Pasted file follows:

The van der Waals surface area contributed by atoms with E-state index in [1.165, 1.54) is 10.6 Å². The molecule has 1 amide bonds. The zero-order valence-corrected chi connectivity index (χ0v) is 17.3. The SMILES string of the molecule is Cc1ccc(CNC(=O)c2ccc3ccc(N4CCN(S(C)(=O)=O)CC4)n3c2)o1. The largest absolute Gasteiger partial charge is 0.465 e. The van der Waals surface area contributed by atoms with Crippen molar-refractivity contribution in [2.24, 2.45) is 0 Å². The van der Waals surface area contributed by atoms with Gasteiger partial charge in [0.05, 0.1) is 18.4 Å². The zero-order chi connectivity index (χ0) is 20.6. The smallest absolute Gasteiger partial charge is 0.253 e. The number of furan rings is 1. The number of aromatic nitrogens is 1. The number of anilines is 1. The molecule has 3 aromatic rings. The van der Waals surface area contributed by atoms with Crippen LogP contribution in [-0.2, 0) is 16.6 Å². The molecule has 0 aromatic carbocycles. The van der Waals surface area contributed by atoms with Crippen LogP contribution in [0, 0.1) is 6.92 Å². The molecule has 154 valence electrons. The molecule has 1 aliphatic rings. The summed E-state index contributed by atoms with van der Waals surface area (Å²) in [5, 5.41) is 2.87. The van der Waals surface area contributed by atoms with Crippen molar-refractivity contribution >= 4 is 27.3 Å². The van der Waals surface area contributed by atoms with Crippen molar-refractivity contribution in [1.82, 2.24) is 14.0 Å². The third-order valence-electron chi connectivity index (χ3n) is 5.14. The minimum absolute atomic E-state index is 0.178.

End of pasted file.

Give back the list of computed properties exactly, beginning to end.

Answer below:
The van der Waals surface area contributed by atoms with E-state index in [1.165, 1.54) is 10.6 Å². The molecule has 1 amide bonds. The zero-order valence-corrected chi connectivity index (χ0v) is 17.3. The SMILES string of the molecule is Cc1ccc(CNC(=O)c2ccc3ccc(N4CCN(S(C)(=O)=O)CC4)n3c2)o1. The largest absolute Gasteiger partial charge is 0.465 e. The van der Waals surface area contributed by atoms with Crippen molar-refractivity contribution in [2.24, 2.45) is 0 Å². The van der Waals surface area contributed by atoms with Gasteiger partial charge in [0.05, 0.1) is 18.4 Å². The zero-order chi connectivity index (χ0) is 20.6. The smallest absolute Gasteiger partial charge is 0.253 e. The number of furan rings is 1. The number of aromatic nitrogens is 1. The number of anilines is 1. The molecule has 3 aromatic rings. The van der Waals surface area contributed by atoms with Crippen LogP contribution in [-0.2, 0) is 16.6 Å². The molecule has 0 aromatic carbocycles. The van der Waals surface area contributed by atoms with Crippen LogP contribution in [0, 0.1) is 6.92 Å². The molecule has 154 valence electrons. The molecule has 1 aliphatic rings. The summed E-state index contributed by atoms with van der Waals surface area (Å²) in [5, 5.41) is 2.87. The van der Waals surface area contributed by atoms with Crippen molar-refractivity contribution >= 4 is 27.3 Å². The van der Waals surface area contributed by atoms with Crippen molar-refractivity contribution in [1.82, 2.24) is 14.0 Å². The third-order valence-electron chi connectivity index (χ3n) is 5.14. The minimum absolute atomic E-state index is 0.178.